A new study shows that logged and degraded tropical forests are a net source of carbon emissions for at least 10 years, meaning the carbon they emit is more than what they absorb.
New young trees taking the place of logged ones for timber are thought to suck in more CO2 than what’s lost in logging. But that’s not always the case, according to new research.
One author said carbon sequestration is outweighed by the high emissions from soil organic matter and decaying wood. Thus, it’s a disbelief that logged forests continue to take in more carbon than they put out.
An expert informed about the study noted:
“The newly sequestered carbon will not be equitable to the original carbon sink and could not compensate for carbon losses due to logging. On the other hand, logging could increase heterotrophic activities such as decomposition and soil degradation, worsening the carbon balance in a forest ecosystem.”
The recent paper is published in the Proceedings of the National Academy of Sciences. It was part of the Imperial College London’s Stability of Altered Forest Ecosystem (SAFE) project.
Forests: No Longer Carbon Sinks?
Land sequesters about 30% of global GHG emissions, making it a great carbon sink. And tropical forests are an important component of that carbon sink.
The world’s largest tropical rainforest, the Amazon, stores a large amount of carbon and houses at least 10% of the world’s biodiversity.
Tropical forests are a critical element of the global carbon budget. It refers to the highest level of global net emissions allowed to limit global warming to a certain level.
According to an older paper, tropical forests sequestered 15% of all CO2 emitted by humans between 1990 and 2007. But the new study finds that the carbon sequestering abilities of tropical forests are declining.
A previous study also showed that tropical forests are no longer carbon sinks because of deforestation and land degradation.
In the case of the forests in Malaysian Borneo (the study site), the researchers examined both intact and degraded forest plots to measure the CO2 emissions and sequestration. This forested area faces heavy degradation and deforestation.
A degraded forest hasn’t been fully cleared but is heavily affected by logging. On the other hand, deforestation refers to the clearing of a forest.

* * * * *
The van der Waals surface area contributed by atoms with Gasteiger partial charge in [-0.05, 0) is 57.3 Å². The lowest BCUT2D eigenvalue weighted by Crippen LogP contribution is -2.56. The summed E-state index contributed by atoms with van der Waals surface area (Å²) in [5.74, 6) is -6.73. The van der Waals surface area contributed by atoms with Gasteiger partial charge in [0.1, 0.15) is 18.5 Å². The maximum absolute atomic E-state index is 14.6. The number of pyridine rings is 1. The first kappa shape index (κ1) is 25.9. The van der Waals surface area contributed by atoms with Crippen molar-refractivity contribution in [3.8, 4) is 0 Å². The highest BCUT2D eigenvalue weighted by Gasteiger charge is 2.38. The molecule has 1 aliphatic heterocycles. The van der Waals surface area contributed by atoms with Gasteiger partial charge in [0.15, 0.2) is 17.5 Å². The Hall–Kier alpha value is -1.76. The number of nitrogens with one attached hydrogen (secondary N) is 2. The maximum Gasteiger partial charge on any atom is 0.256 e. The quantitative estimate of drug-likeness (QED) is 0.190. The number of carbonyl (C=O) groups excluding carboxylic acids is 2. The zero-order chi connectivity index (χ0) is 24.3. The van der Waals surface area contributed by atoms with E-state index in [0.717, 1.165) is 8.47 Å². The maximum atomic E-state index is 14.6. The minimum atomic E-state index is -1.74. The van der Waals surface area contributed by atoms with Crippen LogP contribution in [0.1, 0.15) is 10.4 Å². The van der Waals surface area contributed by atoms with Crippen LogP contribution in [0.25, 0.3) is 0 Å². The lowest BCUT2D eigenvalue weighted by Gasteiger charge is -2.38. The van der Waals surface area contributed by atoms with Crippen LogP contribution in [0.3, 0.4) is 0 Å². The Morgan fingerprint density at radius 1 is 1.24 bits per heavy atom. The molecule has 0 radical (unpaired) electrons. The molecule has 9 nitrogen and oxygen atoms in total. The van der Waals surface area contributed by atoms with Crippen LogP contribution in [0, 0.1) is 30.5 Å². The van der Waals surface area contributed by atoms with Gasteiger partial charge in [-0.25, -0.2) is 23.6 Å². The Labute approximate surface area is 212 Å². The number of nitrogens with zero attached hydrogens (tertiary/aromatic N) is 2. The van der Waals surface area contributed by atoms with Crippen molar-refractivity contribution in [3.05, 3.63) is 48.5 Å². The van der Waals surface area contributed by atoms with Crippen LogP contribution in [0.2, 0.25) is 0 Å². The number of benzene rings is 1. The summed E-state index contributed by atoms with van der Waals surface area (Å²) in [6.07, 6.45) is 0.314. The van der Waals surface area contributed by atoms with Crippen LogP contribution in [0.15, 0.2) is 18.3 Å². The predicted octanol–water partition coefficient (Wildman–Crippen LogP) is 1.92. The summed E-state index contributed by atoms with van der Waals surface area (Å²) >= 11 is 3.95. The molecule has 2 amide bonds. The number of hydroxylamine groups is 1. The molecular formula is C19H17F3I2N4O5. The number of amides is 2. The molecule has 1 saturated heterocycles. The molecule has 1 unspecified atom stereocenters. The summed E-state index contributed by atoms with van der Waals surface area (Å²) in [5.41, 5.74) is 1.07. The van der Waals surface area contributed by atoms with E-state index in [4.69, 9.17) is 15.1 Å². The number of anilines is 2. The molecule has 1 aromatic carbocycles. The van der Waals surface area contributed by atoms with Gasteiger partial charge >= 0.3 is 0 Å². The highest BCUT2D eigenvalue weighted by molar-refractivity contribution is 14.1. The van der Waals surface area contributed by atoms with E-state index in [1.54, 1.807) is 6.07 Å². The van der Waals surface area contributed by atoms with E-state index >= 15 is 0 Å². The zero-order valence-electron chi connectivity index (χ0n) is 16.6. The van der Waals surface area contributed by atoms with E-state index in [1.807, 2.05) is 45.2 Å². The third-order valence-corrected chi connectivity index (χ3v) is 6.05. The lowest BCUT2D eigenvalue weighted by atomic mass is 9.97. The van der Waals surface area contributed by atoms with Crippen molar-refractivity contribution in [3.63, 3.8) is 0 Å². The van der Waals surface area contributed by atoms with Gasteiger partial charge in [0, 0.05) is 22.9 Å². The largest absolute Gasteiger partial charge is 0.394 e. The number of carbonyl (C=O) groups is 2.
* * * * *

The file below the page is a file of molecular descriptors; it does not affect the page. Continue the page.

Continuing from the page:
The team compared the net carbon exchange of a logged forest area with nearby unlogged areas. Using two different methods, the authors concluded that the logged forests are net carbon sources for at least a decade as they recover.
By calculating plant growth and respiration rates, the scientists found that the cleared area was a carbon source on 99% of the 455 studied days.
Overestimated Carbon Sequestration?
Net Ecosystem CO2 Exchange at Logged & Unlogged Sites
The chart above shows the average net ecosystem CO2 exchange at six unlogged and logged sites. It’s measured as millions of grams of carbon per hectare per year.
A positive value indicates a net source of carbon emissions.
Overall, it says that heavily logged plots (in brown hatched) are a bigger CO2 source than the more moderately logged (in brown striped) and unlogged sites (in green).
The brown bars show the net emissions from logged areas. While the green bar stresses that intact, old-growth forests are carbon sinks.
Logged Forests as Net Carbon Source
The authors point out that previous research focused on how much CO2 new trees store. But generally, they didn’t consider the overall carbon budget. They fail to account for significant carbon sources such as dead wood and soil.
On the contrary, the new paper found that a major source of CO2 emissions in logged forests is decaying or rotting parts of a tree. They’re damaged during the logging process.
The new findings mean that the carbon sequestration rates of recovering tropical forests may be lower than estimated. In other words, there may be an overestimation. Dr. Terhi Riutta, the lead author remarked:
“That’s how logging has often been justified: that you are replacing something that is old, that is not growing very much, by something younger that is growing very fast. But it’s not the whole truth at all.”
If true, this poses a serious concern because “logged tropical forests are counted as important carbon sinks in global carbon budgets due to the woody biomass they regain when they regrow after disturbance”.
The research concludes that their studied area and data broadly represent the wider logged tropical forest ecosystems.
Other experts on the matter said that the findings could help improve estimates of carbon emissions from forest degradation. If so, it can aid in mitigating and avoiding emissions from logged forests.